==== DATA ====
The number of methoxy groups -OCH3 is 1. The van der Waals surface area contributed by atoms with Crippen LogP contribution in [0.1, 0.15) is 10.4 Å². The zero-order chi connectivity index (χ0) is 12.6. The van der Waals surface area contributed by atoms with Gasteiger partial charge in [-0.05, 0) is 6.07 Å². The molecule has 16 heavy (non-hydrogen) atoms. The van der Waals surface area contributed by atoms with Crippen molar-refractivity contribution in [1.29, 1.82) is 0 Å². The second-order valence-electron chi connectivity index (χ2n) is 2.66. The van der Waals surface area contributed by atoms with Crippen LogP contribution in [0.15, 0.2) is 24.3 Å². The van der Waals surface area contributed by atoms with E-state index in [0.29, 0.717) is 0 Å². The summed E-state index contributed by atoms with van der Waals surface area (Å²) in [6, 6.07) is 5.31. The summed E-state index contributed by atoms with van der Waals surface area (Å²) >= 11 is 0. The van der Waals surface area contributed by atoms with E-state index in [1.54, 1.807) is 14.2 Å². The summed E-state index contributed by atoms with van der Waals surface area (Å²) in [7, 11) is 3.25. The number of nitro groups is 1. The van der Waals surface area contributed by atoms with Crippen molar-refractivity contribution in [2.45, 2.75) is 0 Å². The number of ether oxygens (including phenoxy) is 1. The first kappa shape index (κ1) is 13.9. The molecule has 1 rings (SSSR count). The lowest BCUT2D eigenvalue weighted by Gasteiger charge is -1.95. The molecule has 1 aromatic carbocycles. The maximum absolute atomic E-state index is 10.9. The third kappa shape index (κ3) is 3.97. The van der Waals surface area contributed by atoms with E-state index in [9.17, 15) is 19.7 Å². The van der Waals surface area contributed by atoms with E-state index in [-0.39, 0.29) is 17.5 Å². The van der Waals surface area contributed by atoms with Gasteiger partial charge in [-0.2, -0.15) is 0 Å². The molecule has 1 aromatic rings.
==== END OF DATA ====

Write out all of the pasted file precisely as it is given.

The number of methoxy groups -OCH3 is 1. The van der Waals surface area contributed by atoms with Crippen LogP contribution in [0.1, 0.15) is 10.4 Å². The zero-order chi connectivity index (χ0) is 12.6. The van der Waals surface area contributed by atoms with Gasteiger partial charge in [-0.05, 0) is 6.07 Å². The molecule has 16 heavy (non-hydrogen) atoms. The van der Waals surface area contributed by atoms with Crippen molar-refractivity contribution in [1.29, 1.82) is 0 Å². The second-order valence-electron chi connectivity index (χ2n) is 2.66. The van der Waals surface area contributed by atoms with Crippen LogP contribution in [0.15, 0.2) is 24.3 Å². The van der Waals surface area contributed by atoms with E-state index in [0.29, 0.717) is 0 Å². The summed E-state index contributed by atoms with van der Waals surface area (Å²) in [6, 6.07) is 5.31. The summed E-state index contributed by atoms with van der Waals surface area (Å²) >= 11 is 0. The van der Waals surface area contributed by atoms with E-state index in [1.54, 1.807) is 14.2 Å². The summed E-state index contributed by atoms with van der Waals surface area (Å²) in [7, 11) is 3.25. The number of nitro groups is 1. The van der Waals surface area contributed by atoms with Crippen molar-refractivity contribution in [2.45, 2.75) is 0 Å². The number of ether oxygens (including phenoxy) is 1. The first kappa shape index (κ1) is 13.9. The molecule has 1 rings (SSSR count). The lowest BCUT2D eigenvalue weighted by Gasteiger charge is -1.95. The molecule has 1 aromatic carbocycles. The maximum absolute atomic E-state index is 10.9. The third kappa shape index (κ3) is 3.97. The van der Waals surface area contributed by atoms with E-state index in [9.17, 15) is 19.7 Å². The van der Waals surface area contributed by atoms with E-state index in [-0.39, 0.29) is 17.5 Å². The van der Waals surface area contributed by atoms with Gasteiger partial charge in [-0.2, -0.15) is 0 Å². The molecule has 1 aromatic rings.